From Publishers Weekly
Syndicated columnist and CNN commentator Charen offers a moral indictment of those public figures-politicians, entertainers and professors-who, she says, stubbornly refused to see communism for what it was: a brutal, dictatorial death machine. Throughout the Cold War, some public figures and activists cheered the Communist movement and berated America for its capitalist ways. Famous actors traveled to Cuba to smoke a cigar with their favorite dictator; posters of Che Guevara, Castro's military leader, adorned college dorms during the '60s; the Soviet Union was praised and defended for its social progress. Charen particularly singles out the media as having played a significant role in distributing tendentious if not false accounts of world events. One example tells of Katie Couric's visit to Cuba in 1992. Upon her return, according to Charen, Couric raved about Cuba's "terrific health-care system," but uttered not a word about the men and women detained in Cuban prisons. The author highlights the kind of historical revisionism and self-hatred that marked some of America's most noted public figures and warns that the lessons learned from communism are just as relevant today. The tragedy of September 11, Charen says, has produced a cadre of left-leaning pundits who wasted no time in blaming America for the violence perpetrated by terrorism. Charen is operating as a polemicist here, and some readers will object to her tarring all liberals with the same brush. But there is a strong market for conservative polemics today, and many readers will cheer Charen on.
Copyright 2003 Reed Business Information, Inc.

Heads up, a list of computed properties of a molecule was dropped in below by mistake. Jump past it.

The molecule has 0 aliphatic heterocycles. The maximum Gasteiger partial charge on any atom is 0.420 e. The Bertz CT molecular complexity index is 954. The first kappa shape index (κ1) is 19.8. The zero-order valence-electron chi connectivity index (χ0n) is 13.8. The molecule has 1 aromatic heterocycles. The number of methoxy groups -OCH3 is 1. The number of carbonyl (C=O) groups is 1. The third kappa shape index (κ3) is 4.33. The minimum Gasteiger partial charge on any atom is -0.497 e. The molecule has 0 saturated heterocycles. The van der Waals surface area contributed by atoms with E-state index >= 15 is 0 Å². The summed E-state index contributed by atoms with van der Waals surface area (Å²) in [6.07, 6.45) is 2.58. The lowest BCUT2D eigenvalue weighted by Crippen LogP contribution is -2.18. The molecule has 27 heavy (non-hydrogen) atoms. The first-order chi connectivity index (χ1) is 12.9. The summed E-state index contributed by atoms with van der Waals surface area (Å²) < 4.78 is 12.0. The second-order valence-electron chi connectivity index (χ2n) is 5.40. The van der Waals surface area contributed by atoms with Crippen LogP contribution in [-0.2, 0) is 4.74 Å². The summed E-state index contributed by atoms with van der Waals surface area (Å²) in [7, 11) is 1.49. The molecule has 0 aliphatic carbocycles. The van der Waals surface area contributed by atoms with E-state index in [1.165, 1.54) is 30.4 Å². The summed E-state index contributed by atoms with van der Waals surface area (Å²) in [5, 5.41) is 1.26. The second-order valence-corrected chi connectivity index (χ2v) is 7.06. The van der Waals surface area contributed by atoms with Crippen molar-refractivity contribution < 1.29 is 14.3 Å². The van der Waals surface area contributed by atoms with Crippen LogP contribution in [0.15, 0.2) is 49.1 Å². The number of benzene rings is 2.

Political gab-show regular Charen does a bang-up job of summarizing one of the Right's oldest complaints: that left liberals--whom she distinguishes from anticommunist liberals such as Vietnam-era U.S. senator Henry Jackson--never saw a communist regime they didn't like. She opens the indictment at the cold war's end, which left liberals wouldn't report as a free-world victory because, she says, they idolized Mikhail Gorbachev, overvalued communist full employment, and were (and are) knee-jerk anticapitalists. In subsequent chapters on Vietnam and its aftermath, liberals' love affair with Stalinist Russia, and the overturning of Grenada's and Nicaragua's revolutionary regimes, Charen quotes one liberal's embarrassing statement after another and juxtaposes them devastatingly with the tolls of death, imprisonment, and impoverishment in communist states. She is wonderfully convincing until she comes to the Elian Gonzalez affair and the war on terrorism, where principled conservatives may demur that the Clinton administration did the right thing--returning Elian to his father--very poorly, and that the present administration is reacting wrongly to what are crimes, not casus belli. Ray OlsonCopyright © American Library Association. All rights reserved